A first lesson in the fragility of love and the preternatural cowardice of men. And out of this disillusionment and turmoil sprang Beli's first adult oath, one that would follow her into adulthood, to the States and beyond. I will not serve. Never again would she follow any lead other than her own. Not the rector's, not the nuns', not La Inca's, not her poor dead parents'. Only me, she whispered. Me.
Beli has been conditioned to treat women the way she has been treated: selfishly, possessively, willfully. She is a victim of the sexism of a patriarchal society that glorifies machismo and treats women as sex objects. Instead of admitting this, Beli lashes out at Lola, and when the outspoken Lola gives it right back, the two enter into a vortex of spiraling misdirected, unconscious anger.
In the DR, Beli has been beaten, raped, and cursed by love, so why love a headstrong girl who is a combination of her and La Inca? This is the fuku, passed on to her in the DR by Trujillo and his men. She passes it along to Lola and Oscar, her children.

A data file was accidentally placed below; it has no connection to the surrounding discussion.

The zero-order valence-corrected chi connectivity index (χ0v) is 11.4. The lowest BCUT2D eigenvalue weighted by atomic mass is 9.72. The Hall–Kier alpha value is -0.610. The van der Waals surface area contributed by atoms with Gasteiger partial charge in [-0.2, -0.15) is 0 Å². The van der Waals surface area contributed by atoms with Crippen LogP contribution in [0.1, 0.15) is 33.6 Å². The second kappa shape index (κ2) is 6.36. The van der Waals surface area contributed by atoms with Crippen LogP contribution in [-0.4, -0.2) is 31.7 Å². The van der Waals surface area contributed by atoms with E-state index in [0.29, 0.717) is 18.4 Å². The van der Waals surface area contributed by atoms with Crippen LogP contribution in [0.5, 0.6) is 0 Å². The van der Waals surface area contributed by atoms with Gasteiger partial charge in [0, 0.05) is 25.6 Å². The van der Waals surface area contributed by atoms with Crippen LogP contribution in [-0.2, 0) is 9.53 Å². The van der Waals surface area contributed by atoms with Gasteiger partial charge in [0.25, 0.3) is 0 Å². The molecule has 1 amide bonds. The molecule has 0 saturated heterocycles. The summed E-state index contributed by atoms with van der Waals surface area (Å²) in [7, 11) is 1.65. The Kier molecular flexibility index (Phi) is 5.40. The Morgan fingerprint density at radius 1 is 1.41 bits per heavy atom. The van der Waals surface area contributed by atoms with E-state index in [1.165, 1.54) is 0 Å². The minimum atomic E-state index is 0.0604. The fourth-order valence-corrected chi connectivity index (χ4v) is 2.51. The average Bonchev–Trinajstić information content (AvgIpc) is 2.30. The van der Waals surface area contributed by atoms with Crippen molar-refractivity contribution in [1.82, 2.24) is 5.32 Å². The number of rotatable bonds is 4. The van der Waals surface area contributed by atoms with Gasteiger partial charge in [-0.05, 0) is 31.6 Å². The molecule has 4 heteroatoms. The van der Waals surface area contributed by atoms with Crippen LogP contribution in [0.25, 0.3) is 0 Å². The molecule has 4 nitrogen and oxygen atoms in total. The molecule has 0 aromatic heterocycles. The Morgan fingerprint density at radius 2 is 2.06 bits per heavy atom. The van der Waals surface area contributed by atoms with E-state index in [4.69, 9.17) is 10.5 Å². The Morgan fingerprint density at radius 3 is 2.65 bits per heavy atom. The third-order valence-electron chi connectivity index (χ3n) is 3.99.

Beli is also ashamed of her blackness. I believe this is the other half of the curse. She never accepts how much darker she is than other Dominicans. Trujillo bleached his skin and killed hundreds of thousands of dark-skinned Haitians, so Beli has bought into Trujillo's color code. This is why she wills her body to develop such large breasts: a kind of superpower she uses to compensate for her racial insecurities.
When Lola develops her own superpower rear-end, the two go to battle. Beli almost wants Lola to run away, to suffer the way she has suffered. This is why she sends her to the DR to live with La Inca.